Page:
My thoughts on the “Truth movement” | Rickard Andersson

My thoughts on the “Truth movement”

A fair amount of scepticism is a good thing. I applaud that people are sceptical about what they see on TV, read in books, magazines and on the Internet. Come to think of it, a lot of people could use some scepticism when it comes to religious literature, but, I digress. We know that the information we are fed is not always complete or unbiased. But there is such a thing as one-way scepticism and it’s a recipe for disaster. The 9/11 conspiracy theorists are a perfect example of this.

Followers of this cult are extremely sceptical about any information that originates from the US government, the mass media or the corporate world. However, they have no problem whatsoever believing everything that comes out of the mouth of people like Alex Jones, David Ray Griffin and Dylan Avery. A little neutrality please.

As usual when it comes to conspiracy theories, my question is this. What is the likelihood that every single person involved in such a massive operation would keep their mouth shut about it for all these years? In a National Geographic documentary on the subject (I believe it was called Science and Conspiracy), they did a non-scientific but still illustrative count of the number of people that would need to be involved in the supposed 9/11 conspiracy. I believed they stopped counting at around 5000 people. I’m sure the actual number would have to be a lot larger though. This is just not the way conspiracies work. Conspiracies are conducted by a few people behind closed doors under secrecy, not involving thousands and maybe tens of thousands of people. If you open your mind and think about this for a few minutes, you quickly realize that it’s just not possible.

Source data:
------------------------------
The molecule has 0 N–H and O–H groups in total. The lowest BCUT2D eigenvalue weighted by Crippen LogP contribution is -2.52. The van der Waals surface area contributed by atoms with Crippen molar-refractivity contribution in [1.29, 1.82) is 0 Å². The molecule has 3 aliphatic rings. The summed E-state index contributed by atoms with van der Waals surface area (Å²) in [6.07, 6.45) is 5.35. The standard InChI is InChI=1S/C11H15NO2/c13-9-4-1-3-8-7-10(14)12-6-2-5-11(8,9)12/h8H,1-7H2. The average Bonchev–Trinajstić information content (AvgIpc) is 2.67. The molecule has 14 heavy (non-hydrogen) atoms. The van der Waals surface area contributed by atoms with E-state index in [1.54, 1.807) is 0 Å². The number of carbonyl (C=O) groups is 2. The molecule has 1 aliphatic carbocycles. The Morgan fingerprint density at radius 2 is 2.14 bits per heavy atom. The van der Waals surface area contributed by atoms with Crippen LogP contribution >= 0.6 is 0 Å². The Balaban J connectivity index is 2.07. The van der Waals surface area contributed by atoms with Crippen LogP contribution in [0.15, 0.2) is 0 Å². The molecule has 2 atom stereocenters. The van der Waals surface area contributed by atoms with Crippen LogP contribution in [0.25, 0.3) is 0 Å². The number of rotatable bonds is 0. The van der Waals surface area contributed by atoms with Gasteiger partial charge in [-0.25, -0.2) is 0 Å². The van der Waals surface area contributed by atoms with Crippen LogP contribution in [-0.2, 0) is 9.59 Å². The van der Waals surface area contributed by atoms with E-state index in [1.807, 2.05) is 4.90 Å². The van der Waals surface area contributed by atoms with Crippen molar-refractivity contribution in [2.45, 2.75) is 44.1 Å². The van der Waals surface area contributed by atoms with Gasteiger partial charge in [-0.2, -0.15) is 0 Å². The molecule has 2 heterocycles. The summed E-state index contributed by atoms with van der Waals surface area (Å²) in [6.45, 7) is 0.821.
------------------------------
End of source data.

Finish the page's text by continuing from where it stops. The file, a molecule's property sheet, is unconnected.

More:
I end this short blurb with a quote from Benjamin Franklin:

– Three may keep a secret, if two of them are dead.

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